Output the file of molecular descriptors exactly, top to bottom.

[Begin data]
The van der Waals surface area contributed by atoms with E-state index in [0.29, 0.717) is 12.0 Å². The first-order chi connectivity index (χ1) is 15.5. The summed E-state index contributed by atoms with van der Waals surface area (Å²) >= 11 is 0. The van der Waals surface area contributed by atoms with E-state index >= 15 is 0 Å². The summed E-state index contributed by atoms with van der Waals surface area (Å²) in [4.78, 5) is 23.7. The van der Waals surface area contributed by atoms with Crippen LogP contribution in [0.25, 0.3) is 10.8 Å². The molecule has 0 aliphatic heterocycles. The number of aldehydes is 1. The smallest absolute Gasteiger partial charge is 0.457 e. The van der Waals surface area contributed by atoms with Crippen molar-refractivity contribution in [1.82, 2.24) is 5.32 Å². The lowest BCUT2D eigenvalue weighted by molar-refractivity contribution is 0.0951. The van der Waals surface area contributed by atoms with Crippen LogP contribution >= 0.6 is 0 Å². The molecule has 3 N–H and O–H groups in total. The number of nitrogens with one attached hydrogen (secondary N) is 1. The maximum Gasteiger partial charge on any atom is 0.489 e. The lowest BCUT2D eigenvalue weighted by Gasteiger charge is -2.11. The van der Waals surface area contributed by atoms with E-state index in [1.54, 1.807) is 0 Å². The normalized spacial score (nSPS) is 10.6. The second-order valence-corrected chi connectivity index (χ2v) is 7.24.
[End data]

The van der Waals surface area contributed by atoms with E-state index in [0.29, 0.717) is 12.0 Å². The first-order chi connectivity index (χ1) is 15.5. The summed E-state index contributed by atoms with van der Waals surface area (Å²) >= 11 is 0. The van der Waals surface area contributed by atoms with E-state index >= 15 is 0 Å². The summed E-state index contributed by atoms with van der Waals surface area (Å²) in [4.78, 5) is 23.7. The van der Waals surface area contributed by atoms with Crippen LogP contribution in [0.25, 0.3) is 10.8 Å². The molecule has 0 aliphatic heterocycles. The number of aldehydes is 1. The smallest absolute Gasteiger partial charge is 0.457 e. The van der Waals surface area contributed by atoms with Crippen molar-refractivity contribution in [1.82, 2.24) is 5.32 Å². The lowest BCUT2D eigenvalue weighted by molar-refractivity contribution is 0.0951. The van der Waals surface area contributed by atoms with Crippen LogP contribution >= 0.6 is 0 Å². The molecule has 3 N–H and O–H groups in total. The number of nitrogens with one attached hydrogen (secondary N) is 1. The maximum Gasteiger partial charge on any atom is 0.489 e. The lowest BCUT2D eigenvalue weighted by Gasteiger charge is -2.11. The van der Waals surface area contributed by atoms with E-state index in [1.54, 1.807) is 0 Å². The normalized spacial score (nSPS) is 10.6. The second-order valence-corrected chi connectivity index (χ2v) is 7.24.